Saint Rose Philippine Duchesne, Virgin

November 18 – Optional Memorial
Liturgical Color: White
Patron Saint of perseverance amid adversity

Born into a refined French family, her life ended in hardship on the American prairie

Today’s saint was born into a large, refined, educated Catholic family in an enormous home in the venerable city of Grenoble, France. Rose’s parents and extended family were connected to other elites in the highest circles of the political and social life of that era. Despite this favored parentage, Rose would leave the world and all the advantages she inherited to become a hardscrabble missionary nun serving rough settlers and Indians in a no man’s land on the American plains. Saint Rose was named after the first canonized saint of the New World, Saint Rose of Lima. As a child, her imagination had been fired by hearing about missionaries on the American frontier. She dreamed of being one of them, yet her path to becoming a pioneer missionary would be circuitous.  

When Rose felt the call to a contemplative religious life as a teen, she joined, against her father’s wishes, the Order that so many French women of status joined—the Congregation of the Visitation, founded by Saint Jane Frances de Chantal in the early seventeenth century. The massive social upheavals of the French revolution shuttered her Visitandine convent, though, and she spent years living her Order’s rule privately outside of a convent as her country disintegrated into chaos. When religious life was no longer illegal, Rose tried to re-establish her defunct convent by personally purchasing its buildings. The plan didn’t work, and Rose and the few remaining sisters united themselves to a new French Order, which would later be known as the Religious Sisters of the Sacred Heart.

Saint Rose was destined to be a holy and dedicated nun in her Order’s schools. But in 1817 a bishop serving in the United States came to France on a recruitment tour, as so many bishops did in the first half of the nineteenth century. The bishop visited Rose’s convent in Paris, and Rose’s childhood dreams were rekindled. After receiving permission from her superiors, in 1818 Rose boarded a ship with four other sisters for the two month sea voyage to New Orleans, U.S.A. The second act of her life was starting at age forty-nine. From this point forward, her life was replete with the physical hardships, financial struggles, and everyday drama typical of the French and Spanish missionaries who brought the faith to the ill-educated pioneers and Indians on the edge of the American frontier.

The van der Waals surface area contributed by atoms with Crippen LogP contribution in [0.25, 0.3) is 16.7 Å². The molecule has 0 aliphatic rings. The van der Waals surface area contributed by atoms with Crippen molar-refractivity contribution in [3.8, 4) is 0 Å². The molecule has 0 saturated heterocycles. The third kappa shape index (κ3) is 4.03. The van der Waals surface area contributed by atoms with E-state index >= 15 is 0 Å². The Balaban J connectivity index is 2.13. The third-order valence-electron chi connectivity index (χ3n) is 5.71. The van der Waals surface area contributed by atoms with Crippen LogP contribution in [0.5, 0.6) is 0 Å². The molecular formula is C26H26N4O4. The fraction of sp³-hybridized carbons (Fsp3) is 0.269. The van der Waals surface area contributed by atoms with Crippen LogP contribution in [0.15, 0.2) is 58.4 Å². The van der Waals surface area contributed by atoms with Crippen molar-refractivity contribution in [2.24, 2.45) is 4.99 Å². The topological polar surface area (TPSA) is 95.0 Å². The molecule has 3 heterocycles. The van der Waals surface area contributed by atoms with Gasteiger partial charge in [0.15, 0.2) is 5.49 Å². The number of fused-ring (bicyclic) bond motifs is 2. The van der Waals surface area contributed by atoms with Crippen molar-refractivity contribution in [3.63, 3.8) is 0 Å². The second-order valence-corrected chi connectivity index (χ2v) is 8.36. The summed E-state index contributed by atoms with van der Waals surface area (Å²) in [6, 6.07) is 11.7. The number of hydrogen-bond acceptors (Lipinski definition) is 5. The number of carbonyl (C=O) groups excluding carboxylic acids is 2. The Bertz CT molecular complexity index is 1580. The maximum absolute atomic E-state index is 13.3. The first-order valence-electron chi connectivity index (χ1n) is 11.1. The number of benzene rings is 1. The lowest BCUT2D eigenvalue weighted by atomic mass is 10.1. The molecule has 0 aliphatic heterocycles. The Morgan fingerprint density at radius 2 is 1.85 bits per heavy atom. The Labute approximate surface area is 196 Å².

Rose and her troupe of sisters had to take a steamboat up the Mississippi river to Missouri after the bishop’s promises to them for a convent in New Orleans came to nothing. In remote western Missouri, Rose began a Sacred Heart convent in a log cabin, and then a school and a small novitiate. The people were poor, the settlers generally unschooled, the weather cold, the food inadequate, and life hard. Rose struggled to learn English. Yet after ten years, the Sacred Heart sisters were operating six convents in Missouri and Louisiana. In 1841, the sisters were asked to serve Potawatomi Indians who had been harshly displaced from Michigan and Indiana to eastern Kansas. At seventy-one years old, Rose joined this missionary band not for her practical usefulness but for her example of prayer. Half of the Potawatomis were Catholic, many of them ardently so. They were deeply impressed by Sister Rose and called her “The Woman Who Prays Always.” Rose’s letters from her one year at the Potawatomi mission vividly describe frontier life and the evangelization efforts of Catholic missionaries. Ill health and cold forced Rose to return to a more humane convent existence away from the rugged frontier for the last years of her life until she died quietly. She was beatified in 1940 and canonized in 1988.

Saint Rose, you persevered heroically in your vocation despite serious challenges. Inspire all religious to continue in their unique vocations despite setbacks, and to unite, as you did, a quiet contemplative soul with a missionary’s courage and drive.

Further Reading:



Catholic Online


Franciscan Media


All Saints for Today